Haven't posted a shot of Lucy for awhile. Here she is, Sunday afternoon, nappus interruptus.
Asleep or awake--a delight.
Saturday, October 04, 2008
Anyone who knows me knows about my love of connections to the past. That's what got me into quilting in the first place, after all--my love for old family quilts. But I have other treasures that evoke family connections and bridge the years.
This below is a tattered cookbook from 1897 that belonged to my quilting great grandmother, Melissa Senecal Hines.
Her family were French-Canadian emigrants who settled in the border area around the Thousand Islands of upstate New York. They referred to themselves as York Staters--there's an expression straight out of the nineteenth century. And they peppered their speech with "Ayuh", like New Englanders.
But I love the personal touches my great grandmother left behind, the proof that she used and USED this book. Those are the things that make her so real to me, despite the fact that she died years before I was born. This newspaper clipping was tucked among the pages:
Best of all are the handwritten recipes in the back of the book. Some of them ring very familiar to me a century later. My mother was raised in this household and remembered well her grandmother's "Stired Cake". I remember my mother making her grandmother's "Fride Cakes"--cake doughnuts to the world outside upstate New York--and Wine Drops: soft molasses spice cookies.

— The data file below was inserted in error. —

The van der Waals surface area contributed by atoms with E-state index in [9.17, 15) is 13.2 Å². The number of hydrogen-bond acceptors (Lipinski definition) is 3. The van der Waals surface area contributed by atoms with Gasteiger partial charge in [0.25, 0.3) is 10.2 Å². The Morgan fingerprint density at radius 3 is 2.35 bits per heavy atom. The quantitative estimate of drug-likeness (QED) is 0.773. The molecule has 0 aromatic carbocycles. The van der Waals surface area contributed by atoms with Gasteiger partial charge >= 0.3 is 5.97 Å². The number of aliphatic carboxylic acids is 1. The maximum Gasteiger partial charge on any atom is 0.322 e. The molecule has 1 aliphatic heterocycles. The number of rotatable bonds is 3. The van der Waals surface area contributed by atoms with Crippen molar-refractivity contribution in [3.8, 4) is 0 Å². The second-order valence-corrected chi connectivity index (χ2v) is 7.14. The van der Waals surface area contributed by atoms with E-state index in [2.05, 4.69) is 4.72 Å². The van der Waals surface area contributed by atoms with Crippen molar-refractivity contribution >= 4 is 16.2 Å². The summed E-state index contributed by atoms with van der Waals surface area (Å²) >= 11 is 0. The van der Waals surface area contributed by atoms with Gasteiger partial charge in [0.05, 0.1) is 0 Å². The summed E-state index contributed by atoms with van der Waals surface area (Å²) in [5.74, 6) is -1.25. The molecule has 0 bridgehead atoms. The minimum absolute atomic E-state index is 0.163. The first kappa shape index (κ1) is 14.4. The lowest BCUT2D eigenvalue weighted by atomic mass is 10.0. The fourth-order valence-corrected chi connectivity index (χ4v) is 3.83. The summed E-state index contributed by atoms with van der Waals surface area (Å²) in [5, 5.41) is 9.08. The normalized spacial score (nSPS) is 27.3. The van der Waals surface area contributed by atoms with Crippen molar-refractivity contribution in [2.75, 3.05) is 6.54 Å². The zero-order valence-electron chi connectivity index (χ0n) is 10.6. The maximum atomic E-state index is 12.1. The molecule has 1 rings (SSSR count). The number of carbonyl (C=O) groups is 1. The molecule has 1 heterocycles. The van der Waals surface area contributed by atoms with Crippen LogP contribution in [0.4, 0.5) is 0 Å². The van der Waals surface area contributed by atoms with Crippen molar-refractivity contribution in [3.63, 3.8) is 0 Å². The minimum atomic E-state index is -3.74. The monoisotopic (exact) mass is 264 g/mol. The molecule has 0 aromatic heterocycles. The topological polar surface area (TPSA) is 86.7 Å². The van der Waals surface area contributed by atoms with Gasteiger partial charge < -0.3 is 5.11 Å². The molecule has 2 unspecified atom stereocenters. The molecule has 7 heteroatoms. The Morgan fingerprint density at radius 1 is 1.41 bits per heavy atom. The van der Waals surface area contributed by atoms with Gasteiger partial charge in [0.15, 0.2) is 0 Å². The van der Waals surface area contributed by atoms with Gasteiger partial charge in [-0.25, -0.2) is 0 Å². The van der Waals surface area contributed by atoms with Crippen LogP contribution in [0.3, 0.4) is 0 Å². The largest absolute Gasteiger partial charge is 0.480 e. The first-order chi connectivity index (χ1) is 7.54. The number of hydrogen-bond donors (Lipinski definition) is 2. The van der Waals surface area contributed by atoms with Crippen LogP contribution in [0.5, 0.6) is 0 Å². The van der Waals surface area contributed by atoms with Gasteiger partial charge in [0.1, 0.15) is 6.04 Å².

How about the recipes for sickroom concoctions? Apparently a treatment for "Cholera Morbis" was a necessity, and a rheumatism liniment contains linseed oil and turpentine. The directions say, "don't cork tight". I guess not!
The inevitible question: do I use any of these recipes? I have made the Fried Cakes but find homemade doughnuts pretty tricky and labor intensive, not to mention artery-clogging. Deep frying: ugh. But a family favorite in my family is Melissa's Baked Bean recipe.
1 pound dried Pinto or Great Northern Beans
1/2 cup brown sugar
1/3 cup molasses
2 teaspoons salt
1/2 teaspoon pepper
1 large onion, chopped
1 small smoked pork hock
4 cups water
Soak beans overnight.
Combine brown sugar, molasses, salt, pepper, and water. Mix thoroughly and pour over other ingredients in a beanpot. Bake in a 300 degree oven for 6 to 8 hours, stirring occasionally and adding more water if beans appear dry. Taste and adjust seasonings if desired.
The flavor definitely deepens and becomes more complex as the dish sits. I often make them a day before I plan to serve them. One other note. These HAVE to be made in a beanpot, the old-fashioned kind, pictured above. Your basic covered casserole won't do (I've tried it), and I would have my doubts about a slow cooker.
Anyway--I love it. Whether it's quilting or cooking, I really cherish the ways the generations are bound together. Think I'll go work on my scrap quilt.